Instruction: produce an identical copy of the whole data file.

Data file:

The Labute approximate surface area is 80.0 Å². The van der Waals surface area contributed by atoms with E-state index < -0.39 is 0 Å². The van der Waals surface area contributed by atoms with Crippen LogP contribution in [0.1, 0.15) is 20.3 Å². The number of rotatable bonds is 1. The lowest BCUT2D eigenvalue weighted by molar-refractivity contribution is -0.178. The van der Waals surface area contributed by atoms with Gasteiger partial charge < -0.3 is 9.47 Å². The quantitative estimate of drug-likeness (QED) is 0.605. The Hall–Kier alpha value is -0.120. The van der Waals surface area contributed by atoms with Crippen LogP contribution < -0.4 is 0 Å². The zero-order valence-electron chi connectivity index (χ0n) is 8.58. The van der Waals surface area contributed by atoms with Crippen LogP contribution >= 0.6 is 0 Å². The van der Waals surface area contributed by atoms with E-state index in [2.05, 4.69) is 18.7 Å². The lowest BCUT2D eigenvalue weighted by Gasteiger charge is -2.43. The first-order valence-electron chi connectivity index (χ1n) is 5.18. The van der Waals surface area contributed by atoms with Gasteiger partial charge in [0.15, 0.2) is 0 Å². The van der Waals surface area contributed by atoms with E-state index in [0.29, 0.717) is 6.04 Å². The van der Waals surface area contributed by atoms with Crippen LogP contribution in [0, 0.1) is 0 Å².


The Labute approximate surface area is 80.0 Å². The van der Waals surface area contributed by atoms with E-state index < -0.39 is 0 Å². The van der Waals surface area contributed by atoms with Crippen LogP contribution in [0.1, 0.15) is 20.3 Å². The number of rotatable bonds is 1. The lowest BCUT2D eigenvalue weighted by molar-refractivity contribution is -0.178. The van der Waals surface area contributed by atoms with Gasteiger partial charge < -0.3 is 9.47 Å². The quantitative estimate of drug-likeness (QED) is 0.605. The Hall–Kier alpha value is -0.120. The van der Waals surface area contributed by atoms with Crippen LogP contribution < -0.4 is 0 Å². The zero-order valence-electron chi connectivity index (χ0n) is 8.58. The van der Waals surface area contributed by atoms with Crippen LogP contribution >= 0.6 is 0 Å². The van der Waals surface area contributed by atoms with E-state index in [2.05, 4.69) is 18.7 Å². The lowest BCUT2D eigenvalue weighted by Gasteiger charge is -2.43. The first-order valence-electron chi connectivity index (χ1n) is 5.18. The van der Waals surface area contributed by atoms with Gasteiger partial charge in [0.15, 0.2) is 0 Å². The van der Waals surface area contributed by atoms with E-state index in [0.29, 0.717) is 6.04 Å². The van der Waals surface area contributed by atoms with Crippen LogP contribution in [0, 0.1) is 0 Å².